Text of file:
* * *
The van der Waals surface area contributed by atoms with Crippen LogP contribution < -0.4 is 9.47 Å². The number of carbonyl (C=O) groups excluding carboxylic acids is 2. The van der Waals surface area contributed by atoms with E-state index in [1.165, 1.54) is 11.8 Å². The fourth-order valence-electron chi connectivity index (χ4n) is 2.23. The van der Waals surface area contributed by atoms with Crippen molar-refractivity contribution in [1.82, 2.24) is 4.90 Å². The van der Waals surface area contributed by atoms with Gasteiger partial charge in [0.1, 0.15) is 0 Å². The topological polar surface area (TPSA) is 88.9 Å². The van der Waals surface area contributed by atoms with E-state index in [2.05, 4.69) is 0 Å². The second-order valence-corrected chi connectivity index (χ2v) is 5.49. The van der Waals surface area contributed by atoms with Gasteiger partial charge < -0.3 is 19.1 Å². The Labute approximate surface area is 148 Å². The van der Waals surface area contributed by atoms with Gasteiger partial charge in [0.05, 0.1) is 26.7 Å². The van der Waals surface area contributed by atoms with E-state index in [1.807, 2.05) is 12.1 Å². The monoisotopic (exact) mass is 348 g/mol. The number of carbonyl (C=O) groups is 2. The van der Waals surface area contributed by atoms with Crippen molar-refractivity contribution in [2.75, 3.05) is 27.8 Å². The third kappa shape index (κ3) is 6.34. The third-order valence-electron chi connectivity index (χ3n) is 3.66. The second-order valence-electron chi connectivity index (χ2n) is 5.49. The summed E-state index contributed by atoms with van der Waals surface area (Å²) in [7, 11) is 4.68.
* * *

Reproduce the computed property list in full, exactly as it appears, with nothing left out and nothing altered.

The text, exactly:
The van der Waals surface area contributed by atoms with Crippen LogP contribution < -0.4 is 9.47 Å². The number of carbonyl (C=O) groups excluding carboxylic acids is 2. The van der Waals surface area contributed by atoms with E-state index in [1.165, 1.54) is 11.8 Å². The fourth-order valence-electron chi connectivity index (χ4n) is 2.23. The van der Waals surface area contributed by atoms with Crippen molar-refractivity contribution in [1.82, 2.24) is 4.90 Å². The van der Waals surface area contributed by atoms with Gasteiger partial charge in [0.1, 0.15) is 0 Å². The topological polar surface area (TPSA) is 88.9 Å². The van der Waals surface area contributed by atoms with E-state index in [2.05, 4.69) is 0 Å². The second-order valence-corrected chi connectivity index (χ2v) is 5.49. The van der Waals surface area contributed by atoms with Gasteiger partial charge < -0.3 is 19.1 Å². The Labute approximate surface area is 148 Å². The van der Waals surface area contributed by atoms with Gasteiger partial charge in [0.05, 0.1) is 26.7 Å². The van der Waals surface area contributed by atoms with E-state index in [1.807, 2.05) is 12.1 Å². The monoisotopic (exact) mass is 348 g/mol. The number of carbonyl (C=O) groups is 2. The van der Waals surface area contributed by atoms with Crippen molar-refractivity contribution in [2.75, 3.05) is 27.8 Å². The third kappa shape index (κ3) is 6.34. The third-order valence-electron chi connectivity index (χ3n) is 3.66. The second-order valence-electron chi connectivity index (χ2n) is 5.49. The summed E-state index contributed by atoms with van der Waals surface area (Å²) in [7, 11) is 4.68.